The United States boasts some of the most sophisticated medical care in the world, capable of curing patients with dread diseases, and yet we're unable to prevent an ever-increasing number of babies from being born prematurely. Many of these infants will struggle with a lifetime of deficits and disabilities -- if they survive at all.
Premature births have risen steadily for two decades, now accounting for 476,000 of the 4 million babies delivered each year in this country. Although prematurity is the leading cause of babies dying in the first month of life, surveys have found that only one in three Americans recognizes prematurity as a problem. Its biological origins remain a mystery.
Even as our neonatal intensive care units get better at pulling tiny 1- and 2-pound babies from the brink of death, the U.S. lags behind Australia, Canada and Britain in providing not only prenatal care but also women's preventive health care in general, before pregnancy.
Access to health care is just one aspect of the problem, because premature births occur in all communities and among all socioeconomic groups -- even among the affluent with generous health insurance benefits. Recent studies have found that premature babies who do survive into adulthood have lifelong aftereffects, including lower IQs, learning disabilities and neurological problems. Blindness, retardation, lung diseases and cerebral palsy are more common in babies delivered weeks short of a full-term, 40-week pregnancy. (A premature birth is defined as one that occurs at less than 37 weeks.)
Premature births have a societal impact that goes beyond the health of the child. For one, there is an economic cost. The hospital bill for a premature infant averaged $58,000 in 2000, contrasted with $4,300 for a routine birth of a full-term baby, according to March of Dimes figures. Children born prematurely also require more medical care, social services and remedial education during their lives. And their families must cope with the emotional turmoil and financial burdens of a special-needs child.
No one knows precisely why prematurity has become such a stubborn problem, and there are fears that cuts in health and social services could make the problem even worse.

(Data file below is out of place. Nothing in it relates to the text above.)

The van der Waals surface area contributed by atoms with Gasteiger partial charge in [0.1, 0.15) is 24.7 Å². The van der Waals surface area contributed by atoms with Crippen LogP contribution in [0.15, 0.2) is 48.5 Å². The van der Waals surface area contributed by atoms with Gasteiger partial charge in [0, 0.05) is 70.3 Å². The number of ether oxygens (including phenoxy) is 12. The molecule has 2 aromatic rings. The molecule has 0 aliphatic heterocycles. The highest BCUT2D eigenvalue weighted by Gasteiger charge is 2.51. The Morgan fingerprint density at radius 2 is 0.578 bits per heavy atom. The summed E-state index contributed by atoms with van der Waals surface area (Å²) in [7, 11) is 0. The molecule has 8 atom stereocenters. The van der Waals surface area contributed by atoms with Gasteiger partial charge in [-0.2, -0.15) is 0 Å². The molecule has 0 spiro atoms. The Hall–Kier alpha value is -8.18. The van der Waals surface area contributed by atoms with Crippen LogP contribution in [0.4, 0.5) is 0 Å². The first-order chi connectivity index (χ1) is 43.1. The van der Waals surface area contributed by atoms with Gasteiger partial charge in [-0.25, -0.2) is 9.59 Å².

To begin lowering rates of prematurity, doctors need to better understand the biology behind it. So much of prematurity stems from silent or invisible conditions. If they could identify and screen for more risks, they might be able to intervene earlier and help women deliver a healthy, fully developed baby.
Some risks of prematurity are well-known. For example, women are more likely to deliver a baby prematurely if they use fertility drugs or undergo in-vitro fertilization, if they smoke or have chronic diseases such as diabetes, anemia, high blood pressure and obesity.
Although some people might link prematurity with poverty or lack of health insurance, it can also affect young, healthy women with good medical benefits.
Alma V. Marquez, 29, of South Gate, carefully planned and timed her first pregnancy so she'd have the summer after finishing graduate school at UCLA to prepare for the baby's arrival. But four days after getting her diploma in 1999, something went wrong. Doctors tried to stop the contractions, but failed. Miquitzli Herrera was born weighing just 1.5 pounds with skin so transparent her bones showed through.
"I was thinking this baby was not going to live," Marquez recalled. "One of the doctors said, 'Don't get attached. She has a 50-50 chance.' "
Today, at age 3, Miquitzli speaks Spanish and English, attends preschool and has been catching up in physical and mental development with her peers.
The U.S. rate of premature births has reached 11.9% of all live births. Among white mothers in this country, the premature birth rate of 10.4% during 1998-2000 is comparable to that of countries such as France. But experts say the U.S. average is affected by elevated premature birth rates among African Americans: 17.5% of births in 1998-2000. As a result, researchers are trying to identify some genetic factors that may make African Americans particularly vulnerable. The premature birth rate among Latino women is 11.4% nationally.
Prematurity is a complex problem, and researchers are trying to identify the biology of why amniotic membranes break down and contractions begin, sending a woman into labor long before her baby is ready for the outside world.
"Nobody understands the chemical cascade that triggers labor," said Jennifer L. Howse, president of the March of Dimes, which is mounting a five-year, $75-million educational and research initiative into premature birth. The Southern California campaign kicked off Thursday; the national effort will be launched Jan. 30. The goal is to reduce prematurity by at least 15% on the way to a national goal of 7.6% set by the federal government in its Healthy People 2010 plan.
One of the problems is that prematurity isn't a distinct disease, like polio or spina bifida, simply fought with . vaccines or folic acid supplements.
According to Dr. Charles J. Lockwood, the chairman of obstetrics at the Yale School of Medicine in New Haven, Conn., researchers see premature birth stemming from several conditions they're making progress in understanding: infections before and during pregnancy; stress; uterine bleeding; and multiple births (such as twins or triplets).
Lockwood believes that identifying the genes that control a woman's response to infection, bleeding or stress "will allow us to identify women at risk even before they get pregnant," and help in the development of therapies to help carry their babies to full term.